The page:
Connecting the Nineteenth-Century World

Connecting the Nineteenth-Century World : The Telegraph and Globalization

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By the end of the nineteenth century the global telegraph network had connected all continents and brought distant people into direct communication 'at the speed of thought' for the first time. Roland Wenzlhuemer here examines the links between the development of the telegraph and the paths of globalization, and the ways in which global spaces were transformed by this technological advance. His groundbreaking approach combines cultural studies with social science methodology, including evidence based on historical GIS mapping, to shed new light on both the structural conditions of the global telegraph network and the historical agency of its users. The book reveals what it meant for people to be telegraphically connected or unconnected, how people engaged with the technology, how the use of telegraphy affected communication itself and, ultimately, whether faster communication alone can explain the central role that telegraphy occupied in nineteenth-century more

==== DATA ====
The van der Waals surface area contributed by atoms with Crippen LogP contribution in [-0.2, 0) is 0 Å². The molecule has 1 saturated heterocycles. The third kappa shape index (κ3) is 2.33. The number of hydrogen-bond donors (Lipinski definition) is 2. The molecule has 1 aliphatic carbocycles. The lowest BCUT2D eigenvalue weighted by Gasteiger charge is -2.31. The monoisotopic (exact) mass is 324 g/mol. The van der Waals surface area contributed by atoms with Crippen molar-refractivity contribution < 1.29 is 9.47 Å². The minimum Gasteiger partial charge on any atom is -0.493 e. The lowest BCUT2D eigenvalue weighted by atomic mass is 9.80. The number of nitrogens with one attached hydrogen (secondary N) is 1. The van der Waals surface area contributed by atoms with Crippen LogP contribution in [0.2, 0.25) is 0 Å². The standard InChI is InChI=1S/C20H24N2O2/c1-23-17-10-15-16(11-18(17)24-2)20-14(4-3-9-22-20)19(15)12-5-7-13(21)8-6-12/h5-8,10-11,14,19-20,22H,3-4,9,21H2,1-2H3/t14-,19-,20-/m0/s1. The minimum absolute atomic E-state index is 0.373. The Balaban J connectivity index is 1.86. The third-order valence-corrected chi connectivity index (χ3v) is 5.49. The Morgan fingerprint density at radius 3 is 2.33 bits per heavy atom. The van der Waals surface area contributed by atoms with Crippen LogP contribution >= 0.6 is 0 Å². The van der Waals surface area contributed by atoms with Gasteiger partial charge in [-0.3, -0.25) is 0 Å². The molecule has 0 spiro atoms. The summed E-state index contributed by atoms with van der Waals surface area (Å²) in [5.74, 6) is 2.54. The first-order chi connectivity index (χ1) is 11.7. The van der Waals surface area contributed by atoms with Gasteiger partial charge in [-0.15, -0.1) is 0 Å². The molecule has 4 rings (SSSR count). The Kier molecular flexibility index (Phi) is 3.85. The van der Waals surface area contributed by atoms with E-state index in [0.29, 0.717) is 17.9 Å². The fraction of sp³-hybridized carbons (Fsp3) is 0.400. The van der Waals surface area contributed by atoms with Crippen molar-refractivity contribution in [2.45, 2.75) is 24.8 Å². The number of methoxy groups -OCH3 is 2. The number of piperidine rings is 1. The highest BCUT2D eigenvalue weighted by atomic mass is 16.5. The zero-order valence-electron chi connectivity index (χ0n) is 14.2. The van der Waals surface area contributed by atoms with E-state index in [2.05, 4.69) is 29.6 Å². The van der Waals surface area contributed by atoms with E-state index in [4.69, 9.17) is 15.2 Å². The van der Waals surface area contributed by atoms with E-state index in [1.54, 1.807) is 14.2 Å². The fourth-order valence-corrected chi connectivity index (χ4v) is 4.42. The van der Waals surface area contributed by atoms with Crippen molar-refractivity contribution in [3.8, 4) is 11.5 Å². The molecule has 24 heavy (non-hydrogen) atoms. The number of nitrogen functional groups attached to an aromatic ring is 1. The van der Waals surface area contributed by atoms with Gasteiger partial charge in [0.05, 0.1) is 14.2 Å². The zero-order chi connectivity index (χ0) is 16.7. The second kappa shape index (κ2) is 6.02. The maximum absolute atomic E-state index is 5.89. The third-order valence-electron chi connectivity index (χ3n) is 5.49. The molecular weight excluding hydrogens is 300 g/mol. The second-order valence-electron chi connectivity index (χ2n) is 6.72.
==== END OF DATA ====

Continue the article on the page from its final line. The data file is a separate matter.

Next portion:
Product details

  • Electronic book text
  • Cambridge University Press (Virtual Publishing)
  • Cambridge, United Kingdom
  • 5 b/w illus. 25 maps 6 tables
  • 1139786717
  • 9781139786713

Table of contents

1. Introduction; 2. The telegraph and globalization; 3. The technological history of telegraphy; 4. Telegraphy in context; 5. The global telegraph network; 6. Global centres and peripheries; 7. The British telegraph network; 8. The British Indian telegraph network; 9. Conclusion; Bibliography; more

Review quote

'Wenzlhuemer's Connecting the Nineteenth-Century World is an important and useful book for historians of technology and capitalism. I wish it had been available when I wrote my own on the American telegraph industry.' David Hochfelder, ICON: Journal of the International Committee for the History of Technology '... a well written and entertaining story about the technological development and the sociocultural impact of the actors and the structures of the telegraph in a globalising world in the second half of the nineteenth century.' Michael Mann, H-Soz-u-Kultshow more

About Roland Wenzlhuemer

Roland Wenzlhuemer is a research group leader within the Cluster of Excellence 'Asia and Europe in a Global Context' at Heidelberg University. His previous publications include From Coffee to Tea Cultivation in Ceylon, 1880-1900: An Economic and Social History (2008) and Global Communication: Telecommunication and Global Flows of Information in the Late Nineteenth and Early Twentieth Century (as editor, 2010).show more